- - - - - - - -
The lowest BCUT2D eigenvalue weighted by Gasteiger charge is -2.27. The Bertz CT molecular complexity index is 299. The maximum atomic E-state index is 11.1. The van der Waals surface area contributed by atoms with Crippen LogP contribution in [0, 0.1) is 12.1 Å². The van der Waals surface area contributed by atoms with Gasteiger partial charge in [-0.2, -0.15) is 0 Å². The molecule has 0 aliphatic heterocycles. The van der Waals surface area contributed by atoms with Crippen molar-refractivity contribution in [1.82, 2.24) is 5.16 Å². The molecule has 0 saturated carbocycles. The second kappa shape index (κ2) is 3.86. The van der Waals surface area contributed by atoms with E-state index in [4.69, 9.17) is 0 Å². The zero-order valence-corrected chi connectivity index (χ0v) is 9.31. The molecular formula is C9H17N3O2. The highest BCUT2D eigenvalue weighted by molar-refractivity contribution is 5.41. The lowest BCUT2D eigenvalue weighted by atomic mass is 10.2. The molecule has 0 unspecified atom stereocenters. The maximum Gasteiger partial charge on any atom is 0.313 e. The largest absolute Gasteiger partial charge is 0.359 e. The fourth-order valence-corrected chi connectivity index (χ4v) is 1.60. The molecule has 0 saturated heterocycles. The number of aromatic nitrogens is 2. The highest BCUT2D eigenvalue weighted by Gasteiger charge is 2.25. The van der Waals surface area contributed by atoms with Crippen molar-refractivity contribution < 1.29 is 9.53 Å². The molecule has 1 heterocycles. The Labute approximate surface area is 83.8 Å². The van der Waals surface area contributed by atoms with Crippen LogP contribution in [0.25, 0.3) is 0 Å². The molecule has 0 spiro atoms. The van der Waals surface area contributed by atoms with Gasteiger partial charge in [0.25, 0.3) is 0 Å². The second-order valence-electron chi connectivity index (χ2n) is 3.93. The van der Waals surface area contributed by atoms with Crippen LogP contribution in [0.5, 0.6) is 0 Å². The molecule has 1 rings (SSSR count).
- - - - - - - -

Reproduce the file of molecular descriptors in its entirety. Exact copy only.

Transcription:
The lowest BCUT2D eigenvalue weighted by Gasteiger charge is -2.27. The Bertz CT molecular complexity index is 299. The maximum atomic E-state index is 11.1. The van der Waals surface area contributed by atoms with Crippen LogP contribution in [0, 0.1) is 12.1 Å². The van der Waals surface area contributed by atoms with Gasteiger partial charge in [-0.2, -0.15) is 0 Å². The molecule has 0 aliphatic heterocycles. The van der Waals surface area contributed by atoms with Crippen molar-refractivity contribution in [1.82, 2.24) is 5.16 Å². The molecule has 0 saturated carbocycles. The second kappa shape index (κ2) is 3.86. The van der Waals surface area contributed by atoms with E-state index in [4.69, 9.17) is 0 Å². The zero-order valence-corrected chi connectivity index (χ0v) is 9.31. The molecular formula is C9H17N3O2. The highest BCUT2D eigenvalue weighted by molar-refractivity contribution is 5.41. The lowest BCUT2D eigenvalue weighted by atomic mass is 10.2. The molecule has 0 unspecified atom stereocenters. The maximum Gasteiger partial charge on any atom is 0.313 e. The largest absolute Gasteiger partial charge is 0.359 e. The fourth-order valence-corrected chi connectivity index (χ4v) is 1.60. The molecule has 0 saturated heterocycles. The number of aromatic nitrogens is 2. The highest BCUT2D eigenvalue weighted by Gasteiger charge is 2.25. The van der Waals surface area contributed by atoms with Crippen molar-refractivity contribution < 1.29 is 9.53 Å². The molecule has 1 heterocycles. The Labute approximate surface area is 83.8 Å². The van der Waals surface area contributed by atoms with Crippen LogP contribution in [0.25, 0.3) is 0 Å². The molecule has 0 spiro atoms. The van der Waals surface area contributed by atoms with Gasteiger partial charge in [0.25, 0.3) is 0 Å². The second-order valence-electron chi connectivity index (χ2n) is 3.93. The van der Waals surface area contributed by atoms with Crippen LogP contribution in [0.5, 0.6) is 0 Å². The molecule has 1 rings (SSSR count).